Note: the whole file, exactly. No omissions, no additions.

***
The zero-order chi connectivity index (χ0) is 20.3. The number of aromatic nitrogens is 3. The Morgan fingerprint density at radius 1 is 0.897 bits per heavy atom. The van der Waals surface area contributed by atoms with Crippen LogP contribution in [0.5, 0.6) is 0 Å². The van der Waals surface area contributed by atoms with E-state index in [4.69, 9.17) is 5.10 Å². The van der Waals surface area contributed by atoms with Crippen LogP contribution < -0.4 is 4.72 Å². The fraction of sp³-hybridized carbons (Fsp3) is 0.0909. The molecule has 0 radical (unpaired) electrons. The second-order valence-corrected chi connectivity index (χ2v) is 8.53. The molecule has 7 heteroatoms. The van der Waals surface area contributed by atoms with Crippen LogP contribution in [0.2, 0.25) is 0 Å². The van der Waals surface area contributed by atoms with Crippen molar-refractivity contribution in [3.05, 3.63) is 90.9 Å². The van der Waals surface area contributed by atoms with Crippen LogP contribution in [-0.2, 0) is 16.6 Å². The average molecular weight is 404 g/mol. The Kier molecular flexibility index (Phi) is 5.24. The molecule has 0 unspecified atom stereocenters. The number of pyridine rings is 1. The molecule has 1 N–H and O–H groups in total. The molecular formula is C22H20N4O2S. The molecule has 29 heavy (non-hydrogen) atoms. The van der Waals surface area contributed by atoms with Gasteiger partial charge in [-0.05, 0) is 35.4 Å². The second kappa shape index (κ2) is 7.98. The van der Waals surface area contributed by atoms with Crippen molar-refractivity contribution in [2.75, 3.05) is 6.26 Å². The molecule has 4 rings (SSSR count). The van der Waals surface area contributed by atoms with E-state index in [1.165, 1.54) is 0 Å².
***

The zero-order chi connectivity index (χ0) is 20.3. The number of aromatic nitrogens is 3. The Morgan fingerprint density at radius 1 is 0.897 bits per heavy atom. The van der Waals surface area contributed by atoms with Crippen LogP contribution in [0.5, 0.6) is 0 Å². The van der Waals surface area contributed by atoms with E-state index in [4.69, 9.17) is 5.10 Å². The van der Waals surface area contributed by atoms with Crippen LogP contribution < -0.4 is 4.72 Å². The fraction of sp³-hybridized carbons (Fsp3) is 0.0909. The molecule has 0 radical (unpaired) electrons. The second-order valence-corrected chi connectivity index (χ2v) is 8.53. The molecule has 7 heteroatoms. The van der Waals surface area contributed by atoms with Crippen LogP contribution in [0.2, 0.25) is 0 Å². The van der Waals surface area contributed by atoms with Crippen molar-refractivity contribution in [3.05, 3.63) is 90.9 Å². The van der Waals surface area contributed by atoms with Crippen LogP contribution in [-0.2, 0) is 16.6 Å². The average molecular weight is 404 g/mol. The Kier molecular flexibility index (Phi) is 5.24. The molecule has 0 unspecified atom stereocenters. The number of pyridine rings is 1. The molecule has 1 N–H and O–H groups in total. The molecular formula is C22H20N4O2S. The molecule has 29 heavy (non-hydrogen) atoms. The van der Waals surface area contributed by atoms with Gasteiger partial charge in [-0.05, 0) is 35.4 Å². The second kappa shape index (κ2) is 7.98. The van der Waals surface area contributed by atoms with Crippen molar-refractivity contribution in [2.75, 3.05) is 6.26 Å². The molecule has 4 rings (SSSR count). The van der Waals surface area contributed by atoms with E-state index in [1.165, 1.54) is 0 Å².